What is chin acne?
Feline chin acne is a poorly understood disorder of follicular keratinization. Follicular keratinization refers to the overproduction of keratin, a protein found in the outer layer of skin. When this excess keratin is trapped in the hair follicle, comedones or “blackheads” form. These comedones may become infected with bacteria and form pustules or “pimples”. Feline chin acne is similar to the acne that humans get.
What causes chin acne?
While the exact mechanism is not understood, the abnormal follicular keratinization is thought to be related to a primary seborrheic disease such as seborrhea oleosa, to poor grooming or cleaning, or to excessive sebum production (the natural oily “moisturizer” produced by the skin). The end result is that the hair follicle becomes “plugged” and an infection with its accompanying clinical signs often results.
What are the clinical signs of chin acne?
The most common clinical sign associated with chin acne is the “dirty” appearance of the chin. Some people refer to this condition as “dirty chin syndrome” for that reason. The lesions, pustules and comedones, may appear on the chin, lower lip and/or the upper lip. The chin often appears dark and flaky. Careful observation will reveal the “blackheads” and infected follicles. Chronic cases may have hard, crusty lesions that are sore when touched. Both male and female cats can develop chin acne.
How is chin acne diagnosed?
Diagnosis is based on medical history and clinical signs. Occasionally, blood and urine tests and skin culture and sensitivity tests will be performed. In cases that are suspected of having a neoplastic (tumor) origin, biopsies or skin scrapings may be recommended.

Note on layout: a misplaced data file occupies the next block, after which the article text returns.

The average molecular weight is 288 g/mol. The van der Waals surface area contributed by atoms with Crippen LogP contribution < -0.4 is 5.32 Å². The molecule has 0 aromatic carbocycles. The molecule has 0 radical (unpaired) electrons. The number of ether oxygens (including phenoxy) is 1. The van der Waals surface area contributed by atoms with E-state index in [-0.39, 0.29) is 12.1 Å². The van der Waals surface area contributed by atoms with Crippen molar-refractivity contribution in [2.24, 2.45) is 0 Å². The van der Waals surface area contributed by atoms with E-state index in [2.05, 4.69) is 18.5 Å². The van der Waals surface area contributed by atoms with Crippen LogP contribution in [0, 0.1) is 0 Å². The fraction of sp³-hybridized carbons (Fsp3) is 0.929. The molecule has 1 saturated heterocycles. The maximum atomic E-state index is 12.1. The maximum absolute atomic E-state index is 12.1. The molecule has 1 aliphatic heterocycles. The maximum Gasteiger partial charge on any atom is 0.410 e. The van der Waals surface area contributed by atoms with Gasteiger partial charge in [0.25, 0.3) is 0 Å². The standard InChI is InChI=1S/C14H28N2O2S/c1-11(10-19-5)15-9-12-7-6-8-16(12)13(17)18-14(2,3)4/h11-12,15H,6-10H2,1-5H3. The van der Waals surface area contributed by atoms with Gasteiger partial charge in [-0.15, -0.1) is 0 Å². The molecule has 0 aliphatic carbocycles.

How is feline chin acne treated?
Treatment often involves improved hygiene. Cleaning with benzoyl peroxide facial preparations is often advised. Antiseborrheic shampoos and clipping of the hair are often recommended. Antibiotics, fatty acid supplements or oral isotretinoin may be used in more severe or chronic cases.
In a significant number of cats, there is an association between using colored plastic food dishes and chin acne. In these cats, if the food dishes are changed to ceramic, glass, or stainless steel, the condition resolves.
What is the prognosis for a cat diagnosed with chin acne?
Most cases respond well to improved hygiene. Owners should closely follow their veterinarian’s instructions to ensure success. Refractory cases will often benefit from medications and more aggressive treatments.